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The Yoga 9i starts at $1, ($1, as tested)

The base model includes a Core i5-1135G7, 8GB of RAM (soldered), and 256GB of storage (PCIe SSD). This specific configuration comes with 16GB of RAM and 512GB of storage as well as a Core i7-1185G7 (Intel’s top chip for thin and light devices).

The Yoga 9i is verified through Intel’s Evo platform, as are many of its competitors in the premium 2-in-1 space. To qualify, laptops are supposed to offer a number of Intel-selected benefits, including Thunderbolt 4, Wi-Fi 6, all-day battery life, quick boot time, fast charging, and responsive performance on battery. In my experience, check, check, and check.

As far as video calling goes, the 9i’s webcam is a bit grainy but serviceable; it has a physical privacy shutter, though it’s very tiny and can be clumsy to move if you have large fingers

Performance was as satisfactory as we’d expect from the top-notch 1185G7. The system blazed through a load of 20ish Chrome tabs and booted up noticeably faster than 10th Gen Yoga systems would. Intel’s Iris Xe graphics are more than capable of running some games, as long as you’re not expecting 60fps from anything too demanding. Battery life was also a pleasant surprise, given the power of the processor. I averaged eight hours and 25 minutes of continuous use, with the screen around 200 nits of brightness.

The camera doesn’t support Windows Hello (which is a bit disappointing – other top convertibles at this price point like Spectres and Surfaces do have this feature), but there is a fingerprint sensor beneath the arrow keys that you can use to log in. It had trouble identifying my finger once or grindr love twice but was quick and accurate otherwise.

The 9i also has two dual-array microphones. These are useful not just for video calling (where they picked up my voice just fine) but for Amazon Alexa, which comes preinstalled on the Yoga. Not only can smart home devotees give Alexa voice commands via the Yoga, but they can also activate Amazon’s Show Mode, which will change the Yoga’s home screen to look like the home screen of an Echo smart display. Hey, don’t let me stop you.

My one disappointment here is bloatware. The Yoga 9i doesn’t come loaded with a ton of junk like some budget computers do, but it does force McAfee LiveSafe on you. McAfee alerts were popping up all over the place while I set the device up, and sometimes even appeared in windows in the middle of my screen and interrupted what I was doing. The program is a pain to uninstall, requiring you to close all of your tabs and then to restart your computer. It’s not a huge issue in the grand scheme of things, but it rubs me the wrong way to see this on a $1,500 laptop.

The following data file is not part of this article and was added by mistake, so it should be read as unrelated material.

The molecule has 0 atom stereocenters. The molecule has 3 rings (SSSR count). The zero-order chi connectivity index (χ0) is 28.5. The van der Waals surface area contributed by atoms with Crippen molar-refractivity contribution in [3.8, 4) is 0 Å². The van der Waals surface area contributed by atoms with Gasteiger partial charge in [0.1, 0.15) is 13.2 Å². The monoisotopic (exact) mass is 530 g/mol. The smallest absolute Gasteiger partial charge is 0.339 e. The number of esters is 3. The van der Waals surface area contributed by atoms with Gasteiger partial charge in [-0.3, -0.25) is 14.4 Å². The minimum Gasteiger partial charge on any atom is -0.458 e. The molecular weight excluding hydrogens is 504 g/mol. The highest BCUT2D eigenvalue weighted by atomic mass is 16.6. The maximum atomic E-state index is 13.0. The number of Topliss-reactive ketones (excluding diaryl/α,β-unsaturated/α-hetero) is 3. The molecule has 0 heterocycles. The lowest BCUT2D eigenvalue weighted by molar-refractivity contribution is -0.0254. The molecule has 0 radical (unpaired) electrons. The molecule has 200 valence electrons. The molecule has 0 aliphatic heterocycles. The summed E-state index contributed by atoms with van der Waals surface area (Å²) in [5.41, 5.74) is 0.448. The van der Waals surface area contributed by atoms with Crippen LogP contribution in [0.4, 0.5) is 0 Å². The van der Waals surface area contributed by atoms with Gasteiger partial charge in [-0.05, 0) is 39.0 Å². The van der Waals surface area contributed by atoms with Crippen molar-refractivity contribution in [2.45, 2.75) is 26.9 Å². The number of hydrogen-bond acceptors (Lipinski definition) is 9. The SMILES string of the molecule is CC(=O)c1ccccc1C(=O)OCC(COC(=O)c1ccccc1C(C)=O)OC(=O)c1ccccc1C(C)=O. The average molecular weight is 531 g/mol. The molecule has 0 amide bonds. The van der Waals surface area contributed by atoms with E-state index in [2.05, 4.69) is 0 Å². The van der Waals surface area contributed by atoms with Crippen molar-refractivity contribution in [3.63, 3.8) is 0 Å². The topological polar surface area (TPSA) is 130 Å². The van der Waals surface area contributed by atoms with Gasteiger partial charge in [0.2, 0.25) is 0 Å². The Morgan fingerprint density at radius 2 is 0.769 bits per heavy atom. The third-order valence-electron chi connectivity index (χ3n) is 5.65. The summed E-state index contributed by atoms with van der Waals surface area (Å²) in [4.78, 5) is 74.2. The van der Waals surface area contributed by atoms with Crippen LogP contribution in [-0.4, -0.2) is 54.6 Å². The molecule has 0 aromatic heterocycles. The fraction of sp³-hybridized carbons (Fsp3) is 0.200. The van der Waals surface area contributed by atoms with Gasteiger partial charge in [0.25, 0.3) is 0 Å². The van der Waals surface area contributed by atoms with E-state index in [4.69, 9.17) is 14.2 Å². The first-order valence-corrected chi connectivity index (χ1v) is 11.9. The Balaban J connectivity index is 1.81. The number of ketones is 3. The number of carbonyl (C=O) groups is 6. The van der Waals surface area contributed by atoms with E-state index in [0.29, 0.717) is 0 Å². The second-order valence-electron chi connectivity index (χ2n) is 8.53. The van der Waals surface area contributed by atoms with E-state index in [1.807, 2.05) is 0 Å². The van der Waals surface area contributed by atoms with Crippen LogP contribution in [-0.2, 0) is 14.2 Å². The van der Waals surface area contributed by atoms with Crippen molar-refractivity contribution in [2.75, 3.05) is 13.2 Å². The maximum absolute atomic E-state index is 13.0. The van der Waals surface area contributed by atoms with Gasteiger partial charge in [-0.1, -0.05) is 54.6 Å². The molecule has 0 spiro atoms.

Overall, though, I have very few complaints. The Yoga 9i is an excellent 2-in-1 with standout audio. But is it the best? To answer that, we need to compare it to HP’s Spectre x360 14, the reigning monarch of the 14-inch convertible sphere.

And the Spectre is just a little bit better in many other areas

At MSRP, the Spectre is $180 more than the Yoga for identical specs (though it has Intel’s Core i7-1165G7, a slight step down from the 1185G7). Its main advantage over the Yoga is its design. The Spectre is a really beautiful laptop with gold accents and beveled edges; it wouldn’t look out of place in a jewelry store. The Yoga 9i, while far from ugly, will look just about like every other laptop you’ll see in a given business meeting or lecture hall. Another significant advantage the Spectre has is the 3:2 aspect ratio, which is more roomy and comfortable for multitasking use than the Yoga’s 16:9 panel. I like the keyboard just a bit more, there’s one additional port (a microSD slot, which can be quite valuable for extra storage), the webcam is better, it’s a teensy bit lighter, and it gave me around two more hours of battery life per charge.

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